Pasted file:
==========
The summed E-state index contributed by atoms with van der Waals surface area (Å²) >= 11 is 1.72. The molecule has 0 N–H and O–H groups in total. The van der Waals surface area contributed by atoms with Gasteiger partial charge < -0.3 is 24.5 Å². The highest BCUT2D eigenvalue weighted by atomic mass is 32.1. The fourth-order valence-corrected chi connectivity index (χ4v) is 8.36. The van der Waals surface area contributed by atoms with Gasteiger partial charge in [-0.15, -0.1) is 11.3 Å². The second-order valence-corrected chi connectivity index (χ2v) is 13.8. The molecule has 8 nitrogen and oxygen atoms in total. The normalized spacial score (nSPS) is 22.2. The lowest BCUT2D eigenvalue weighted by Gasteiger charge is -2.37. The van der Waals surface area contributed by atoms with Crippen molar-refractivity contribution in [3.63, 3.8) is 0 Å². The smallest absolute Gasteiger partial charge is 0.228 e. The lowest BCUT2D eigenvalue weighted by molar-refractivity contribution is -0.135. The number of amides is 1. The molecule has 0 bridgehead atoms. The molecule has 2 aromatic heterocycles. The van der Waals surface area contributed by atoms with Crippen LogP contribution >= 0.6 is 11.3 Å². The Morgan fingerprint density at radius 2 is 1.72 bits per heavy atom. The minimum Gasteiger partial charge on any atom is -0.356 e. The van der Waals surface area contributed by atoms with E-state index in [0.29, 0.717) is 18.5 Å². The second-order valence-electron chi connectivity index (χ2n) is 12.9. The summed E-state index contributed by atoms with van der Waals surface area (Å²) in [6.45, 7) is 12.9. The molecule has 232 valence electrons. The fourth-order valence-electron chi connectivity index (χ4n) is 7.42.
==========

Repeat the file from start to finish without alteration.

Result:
The summed E-state index contributed by atoms with van der Waals surface area (Å²) >= 11 is 1.72. The molecule has 0 N–H and O–H groups in total. The van der Waals surface area contributed by atoms with Gasteiger partial charge < -0.3 is 24.5 Å². The highest BCUT2D eigenvalue weighted by atomic mass is 32.1. The fourth-order valence-corrected chi connectivity index (χ4v) is 8.36. The van der Waals surface area contributed by atoms with Gasteiger partial charge in [-0.15, -0.1) is 11.3 Å². The second-order valence-corrected chi connectivity index (χ2v) is 13.8. The molecule has 8 nitrogen and oxygen atoms in total. The normalized spacial score (nSPS) is 22.2. The lowest BCUT2D eigenvalue weighted by Gasteiger charge is -2.37. The van der Waals surface area contributed by atoms with Crippen molar-refractivity contribution in [3.63, 3.8) is 0 Å². The smallest absolute Gasteiger partial charge is 0.228 e. The lowest BCUT2D eigenvalue weighted by molar-refractivity contribution is -0.135. The number of amides is 1. The molecule has 0 bridgehead atoms. The molecule has 2 aromatic heterocycles. The van der Waals surface area contributed by atoms with Crippen LogP contribution >= 0.6 is 11.3 Å². The Morgan fingerprint density at radius 2 is 1.72 bits per heavy atom. The minimum Gasteiger partial charge on any atom is -0.356 e. The van der Waals surface area contributed by atoms with E-state index in [0.29, 0.717) is 18.5 Å². The second-order valence-electron chi connectivity index (χ2n) is 12.9. The summed E-state index contributed by atoms with van der Waals surface area (Å²) in [6.45, 7) is 12.9. The molecule has 232 valence electrons. The fourth-order valence-electron chi connectivity index (χ4n) is 7.42.